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Many people looking for love online are finding loss instead — roughly $2,600 in lost cash that was lovingly wired to an online sweetheart who mysteriously disappeared.
The Federal Trade Commission said this week it received a record 21,000 reports of romance scams in 2018, costing victims $143 million.
The median loss from such scams — $2,600 — is seven times higher than other types of fraud, the FTC reported.
Romance scammers will create fake online profiles using photos taken off the internet to lure people. They'll then portray those attractive, made-up personas on various dating apps and social networks not reserved for dating, like Facebook.
Scammers often dodge video chats or in-person visits by saying they're stationed abroad in the military, the FTC said.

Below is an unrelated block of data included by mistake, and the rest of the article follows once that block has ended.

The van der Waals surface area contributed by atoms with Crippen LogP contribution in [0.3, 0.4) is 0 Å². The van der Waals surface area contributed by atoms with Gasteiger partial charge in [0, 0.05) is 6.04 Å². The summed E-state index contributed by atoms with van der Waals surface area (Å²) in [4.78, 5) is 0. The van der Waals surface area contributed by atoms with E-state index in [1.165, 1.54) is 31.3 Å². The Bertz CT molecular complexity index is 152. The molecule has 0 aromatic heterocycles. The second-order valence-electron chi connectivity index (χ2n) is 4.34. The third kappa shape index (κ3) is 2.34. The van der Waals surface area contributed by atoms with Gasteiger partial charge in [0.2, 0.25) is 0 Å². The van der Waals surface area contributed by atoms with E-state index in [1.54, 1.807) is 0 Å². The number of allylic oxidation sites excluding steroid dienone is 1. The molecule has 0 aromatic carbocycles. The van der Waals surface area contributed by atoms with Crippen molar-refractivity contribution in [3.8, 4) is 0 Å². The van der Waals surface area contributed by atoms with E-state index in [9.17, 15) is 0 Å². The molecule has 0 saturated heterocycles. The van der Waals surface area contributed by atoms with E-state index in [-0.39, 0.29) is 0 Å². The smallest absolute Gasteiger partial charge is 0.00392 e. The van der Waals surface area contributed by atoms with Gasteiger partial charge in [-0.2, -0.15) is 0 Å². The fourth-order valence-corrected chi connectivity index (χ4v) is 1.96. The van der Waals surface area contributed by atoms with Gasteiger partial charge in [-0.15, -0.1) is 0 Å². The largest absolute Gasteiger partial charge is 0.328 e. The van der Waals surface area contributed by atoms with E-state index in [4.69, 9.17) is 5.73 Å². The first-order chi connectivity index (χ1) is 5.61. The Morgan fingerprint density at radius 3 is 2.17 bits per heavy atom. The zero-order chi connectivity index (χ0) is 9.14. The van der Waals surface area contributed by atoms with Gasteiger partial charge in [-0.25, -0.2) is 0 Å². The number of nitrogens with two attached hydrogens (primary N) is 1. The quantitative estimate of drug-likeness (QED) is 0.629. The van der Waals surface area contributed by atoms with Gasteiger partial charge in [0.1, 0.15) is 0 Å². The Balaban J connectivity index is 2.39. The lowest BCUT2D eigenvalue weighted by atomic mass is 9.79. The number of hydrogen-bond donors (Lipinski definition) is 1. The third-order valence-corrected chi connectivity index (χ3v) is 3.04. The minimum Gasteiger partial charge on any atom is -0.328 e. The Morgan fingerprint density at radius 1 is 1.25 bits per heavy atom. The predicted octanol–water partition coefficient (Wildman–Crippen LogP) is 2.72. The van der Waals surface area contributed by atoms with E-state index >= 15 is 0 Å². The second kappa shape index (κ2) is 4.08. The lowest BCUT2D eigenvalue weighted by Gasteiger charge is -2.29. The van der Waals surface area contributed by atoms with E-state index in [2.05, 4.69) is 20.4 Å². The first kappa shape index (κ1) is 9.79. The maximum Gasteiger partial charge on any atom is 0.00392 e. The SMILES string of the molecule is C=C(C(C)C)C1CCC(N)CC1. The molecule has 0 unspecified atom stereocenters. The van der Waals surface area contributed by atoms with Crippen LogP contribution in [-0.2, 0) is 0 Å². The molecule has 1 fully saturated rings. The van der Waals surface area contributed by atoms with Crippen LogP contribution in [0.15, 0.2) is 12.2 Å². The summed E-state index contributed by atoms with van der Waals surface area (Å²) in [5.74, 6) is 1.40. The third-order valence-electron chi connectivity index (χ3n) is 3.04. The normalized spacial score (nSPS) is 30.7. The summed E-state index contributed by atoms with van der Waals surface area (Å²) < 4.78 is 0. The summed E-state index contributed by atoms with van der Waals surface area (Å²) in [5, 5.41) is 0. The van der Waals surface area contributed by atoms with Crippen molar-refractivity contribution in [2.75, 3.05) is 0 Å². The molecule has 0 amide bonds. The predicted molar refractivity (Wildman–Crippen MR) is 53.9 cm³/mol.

Once relationships are established, though, the scammers will tell victims of a medical emergency or misfortune and request money. They might also ask for money to help pay for a visit.
Romance scamming has more than doubled in recent years and is steadily rising.
In 2015, 8,600 reports were filed, with a total of $33 million reported in losses, according to the FTC.
People ages 40 to 69 report losing money at the highest rates, and they are twice more likely to fall for the schemes than people in their 20s, the agency said. People over 70 report the highest individual median losses at $10,000.
Most people paid scammers through wire transfers and gift cards, according to the report.
The FTC recommends that people do not send money to those they've never met in person and to talk with friends and family members about potential concerns and do a reverse-image search of online acquaintances.